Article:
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My 2014 reading list

Hello Readers!

Here is a list of books that I plan to read in 2014.

There is a mix of Inspirational, educational, non-fiction and fiction books in the list, as I like to mix it up!

What do you plan to read this year?

The Power of Now – A Guide to Spiritual Enlightenment – by Eckhart Tolle

The God Species – How the planet can survive the age of humans – by Mark Lynas

The Marshall Plan for Getting Your Novel Published – by Evan Marshall

The Writer’s Digest Handbook of Novel Writing – by Tom Clark

Beautiful – by Katie Piper

Trafficked – by Sophie Hayes

The Wild Life – by John Lewis-Stempel

Innocence – by Dean Koontz

The Tiger in the Smoke – by Margery Allingham

Die for You – by Lisa Unger

Black Out – by Lisa Unger

Man and Boy – by Tony Parsons

Death on the Nile – by Agatha Christie

The People Next Door – by Christopher Ransom

Everything’s Eventual – by Stephen King

Never Knowing – by Chevy Stevens

The Double Bind – by Chris Bohjalian

Revolutionary Road – by Richard Yates

Never Tell – by Claire Seeber

Blueeyedboy – by Joanne Harris

The Scold’s Bride – by Minette Walters

The Fifth Victim – by Beverly Barton

The Book of Tomorrow – by Cecelia Ahern

Songbird – by Josephine Cox

A Streetcar Named Desire – by Tennessee Williams

The Cloning of Joanna May – by Fay Weldon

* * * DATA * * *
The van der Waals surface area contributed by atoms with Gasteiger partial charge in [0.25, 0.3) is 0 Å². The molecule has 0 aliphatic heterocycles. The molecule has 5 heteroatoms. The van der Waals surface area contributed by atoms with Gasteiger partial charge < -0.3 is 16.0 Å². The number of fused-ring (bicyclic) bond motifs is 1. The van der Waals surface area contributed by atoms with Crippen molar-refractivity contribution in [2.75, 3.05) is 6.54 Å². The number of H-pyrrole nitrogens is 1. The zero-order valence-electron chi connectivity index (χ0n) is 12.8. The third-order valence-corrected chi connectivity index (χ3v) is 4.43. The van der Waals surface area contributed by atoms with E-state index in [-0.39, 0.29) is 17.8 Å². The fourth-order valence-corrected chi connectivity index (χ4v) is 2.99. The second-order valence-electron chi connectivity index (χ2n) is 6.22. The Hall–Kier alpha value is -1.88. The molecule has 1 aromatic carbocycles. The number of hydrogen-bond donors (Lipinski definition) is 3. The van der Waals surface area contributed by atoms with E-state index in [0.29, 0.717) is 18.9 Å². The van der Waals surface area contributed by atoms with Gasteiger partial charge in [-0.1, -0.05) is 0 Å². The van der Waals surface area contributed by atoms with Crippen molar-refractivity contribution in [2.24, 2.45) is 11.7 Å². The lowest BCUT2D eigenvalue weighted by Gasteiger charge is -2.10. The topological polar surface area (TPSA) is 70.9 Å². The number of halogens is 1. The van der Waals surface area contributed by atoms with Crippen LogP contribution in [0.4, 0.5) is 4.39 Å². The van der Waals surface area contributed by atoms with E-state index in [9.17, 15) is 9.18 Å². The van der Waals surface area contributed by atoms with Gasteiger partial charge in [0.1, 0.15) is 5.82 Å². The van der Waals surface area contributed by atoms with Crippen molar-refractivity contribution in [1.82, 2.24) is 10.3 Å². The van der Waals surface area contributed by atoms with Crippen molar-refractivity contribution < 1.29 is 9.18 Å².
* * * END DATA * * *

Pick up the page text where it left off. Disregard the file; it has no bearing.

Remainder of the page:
The Year of Magical Thinking – by Joan Didion

Utterly Monkey – by Nick Laird

A Kind of Intimacy – by Jenn Ashworth

All Fur Coat – by Andrew Homes

The Host – by Stephanie Meyer

West End Girls – by Barbara Tate

Call The Midwife – by Jennifer Worth

Northanger Abbey – by Jane Austen

Northanger Abbey Study Notes and Exercises on the novel – Rare Pamphlet published 1968

Jo Nesbo The Harry Hole Collection;

The Bat (The First Harry Hole Case)

Cockroaches 1998 (An Early Harry Hole Case)

The Redbreast (Oslo Sequence 1)

Nemesis (Oslo Sequence 2)

The Devil’s Star (Oslo Sequence 3)

The Redeemer (Oslo Sequence 4)

The Snowman (Oslo Sequence 5)

The Leopard (Oslo Sequence 6)

Phantom (Oslo Sequence 7)

Police (Oslo Sequence 8)

Headhunters – Other

Vintage Collection of stories by Robert Louis Stevenson, including;

The Strange Case of Dr. Jekyll and Mr. Hyde

The Body Snatcher

A Lodging for the Night

Markheim

Thrawn Janet

The Misadventures of John Nicholson

©2014.alittlebirdtweets